Yet Another Star Wars Game Unleashed
By and large, I can live without Star Wars video games. With a few exceptions (Knights of the Old Republic, Lego Star Wars), games based in George Lucas's faraway galaxy have been disappointing. There are far better science-fiction games out there, such as Mass Effect and BioShock, but they're easily outnumbered by uninspired Star Wars titles. LucasArts has been building up the hype for its latest game for months, promising that this one would get it right.
Along with Star Wars: The Force Unleashed, a few other sci-fi games have recently hit the market that deserve a look.
Star Wars: The Force Unleashed (Teen; Xbox 360, PlayStation 3, $59.99; Wii, $49.99; PlayStation 2, PlayStation Portable, $39.99; DS, $34.99; LucasArts) The main selling point of this title is that it lets you play the bad guy. The villain is Darth Vader's secret apprentice, and his job is to hunt down the last of the Jedi. The missions take you to exotic planets where you'll fight rebels and Imperial forces alike.
You can cut a swath of destruction with your light saber, but it's more fun to use the Force. You can send enemies flying with a Force push or grab them and throw them at each other. You can zap them with lightning bolts or shock waves. And when you come face-to-face with a larger foe, you have to figure out how to effectively mix your Force abilities.
The story is set between the third and fourth episodes of the "Star Wars" movies, and it doesn't have much for the non-fan to chew on. The Force Unleashed is also marred by technical problems, such as bland level design, awkward camera angles and inconsistent targeting, which makes it hard to pick up and heave objects. And some of the fighting, whether against hordes of Wookiees or a single big boss, gets tedious. Still, the game is entertaining for most of its eight-hour length; it's just not the revolutionary title that will win over skeptics.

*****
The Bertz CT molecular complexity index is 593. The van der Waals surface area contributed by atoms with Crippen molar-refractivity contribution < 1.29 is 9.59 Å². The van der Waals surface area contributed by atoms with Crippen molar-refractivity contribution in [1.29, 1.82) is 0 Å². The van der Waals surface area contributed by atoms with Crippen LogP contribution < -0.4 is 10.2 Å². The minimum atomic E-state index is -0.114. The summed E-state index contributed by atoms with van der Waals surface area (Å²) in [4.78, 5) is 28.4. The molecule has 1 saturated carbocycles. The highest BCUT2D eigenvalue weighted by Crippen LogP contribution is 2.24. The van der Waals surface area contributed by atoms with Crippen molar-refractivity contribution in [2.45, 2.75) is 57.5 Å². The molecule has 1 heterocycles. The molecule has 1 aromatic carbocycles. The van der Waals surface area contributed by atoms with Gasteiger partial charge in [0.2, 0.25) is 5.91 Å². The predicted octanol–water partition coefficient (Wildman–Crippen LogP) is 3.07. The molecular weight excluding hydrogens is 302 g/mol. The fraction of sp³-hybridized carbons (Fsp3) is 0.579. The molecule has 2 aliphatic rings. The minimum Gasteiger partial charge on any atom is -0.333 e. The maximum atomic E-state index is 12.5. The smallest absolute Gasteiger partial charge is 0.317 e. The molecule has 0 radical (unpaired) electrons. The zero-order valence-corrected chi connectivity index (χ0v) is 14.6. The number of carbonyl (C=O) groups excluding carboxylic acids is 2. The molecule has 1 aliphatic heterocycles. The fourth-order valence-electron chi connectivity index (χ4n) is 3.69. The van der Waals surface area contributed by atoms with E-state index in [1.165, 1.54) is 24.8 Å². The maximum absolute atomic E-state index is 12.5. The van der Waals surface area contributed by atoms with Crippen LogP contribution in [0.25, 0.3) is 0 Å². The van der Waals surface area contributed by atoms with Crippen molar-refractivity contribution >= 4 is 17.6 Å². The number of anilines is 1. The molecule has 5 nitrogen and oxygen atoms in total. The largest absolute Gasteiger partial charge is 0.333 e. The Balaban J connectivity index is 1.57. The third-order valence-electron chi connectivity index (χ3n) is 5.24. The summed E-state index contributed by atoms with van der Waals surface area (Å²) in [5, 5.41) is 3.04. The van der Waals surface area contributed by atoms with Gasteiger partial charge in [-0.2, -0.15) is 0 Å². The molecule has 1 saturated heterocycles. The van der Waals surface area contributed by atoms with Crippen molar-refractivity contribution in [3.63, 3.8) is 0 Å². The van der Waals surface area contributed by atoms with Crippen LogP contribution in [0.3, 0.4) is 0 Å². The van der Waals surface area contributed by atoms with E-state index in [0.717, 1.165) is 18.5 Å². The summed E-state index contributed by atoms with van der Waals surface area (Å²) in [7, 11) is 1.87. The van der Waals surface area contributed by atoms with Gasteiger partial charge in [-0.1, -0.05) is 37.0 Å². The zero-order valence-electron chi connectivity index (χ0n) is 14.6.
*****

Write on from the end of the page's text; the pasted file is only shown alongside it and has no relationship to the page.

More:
Too Human (Teen; Xbox 360, $59.99; Microsoft) This epic from Eternal Darkness developer Silicon Knights has some serious issues. After nearly a decade in development, it's kind of a mess, but it gets points for originality. The concept: The Norse gods are trying to protect humanity from destruction at the hands of the trickster Loki. Except that the gods, who may be just humans with superpowers, are cybernetically enhanced, and Loki's minions are robots. At least, that's what I learned from the company's Web site. The story is presented so haphazardly that it's nearly impossible to guess what you're fighting for.
You are Baldur, one of the gods, and all you really need to know is that you're supposed to kill robots. You can get up close and use swords and hammers, or you can try to pick off enemies with gunfire, which is also nearly impossible, thanks to an awful targeting system.
Too Human bounces among waves of mayhem, mildly challenging puzzles and tiresome cut scenes with your fellow gods. It never really picks up momentum during its first eight hours or so, and it ends shortly after with a cliffhanger leading into Too Human II. This initial installment has some promising if poorly executed ideas; I'm hoping Silicon Knights does better with the sequel.
The Last Guy (Everyone 10+; PlayStation 3, $10 from PlayStation Network; Sony) Sometimes a simple concept is better. In this downloadable game, a mysterious beam from outer space has turned most of humanity into zombies. Your job is to drop into various cities and rescue the few surviving humans.
Each level takes place on a satellite map of a real U.S. city, and you have to rescue a certain number of people before a time limit elapses. Any humans you find will follow you back to an escape point, although they'll scatter if they see a zombie approaching.
It's like a combination of Pac-Man and "I Am Legend," a silly yet oddly addictive brainteaser.
-- Lou Kesten, Associated Press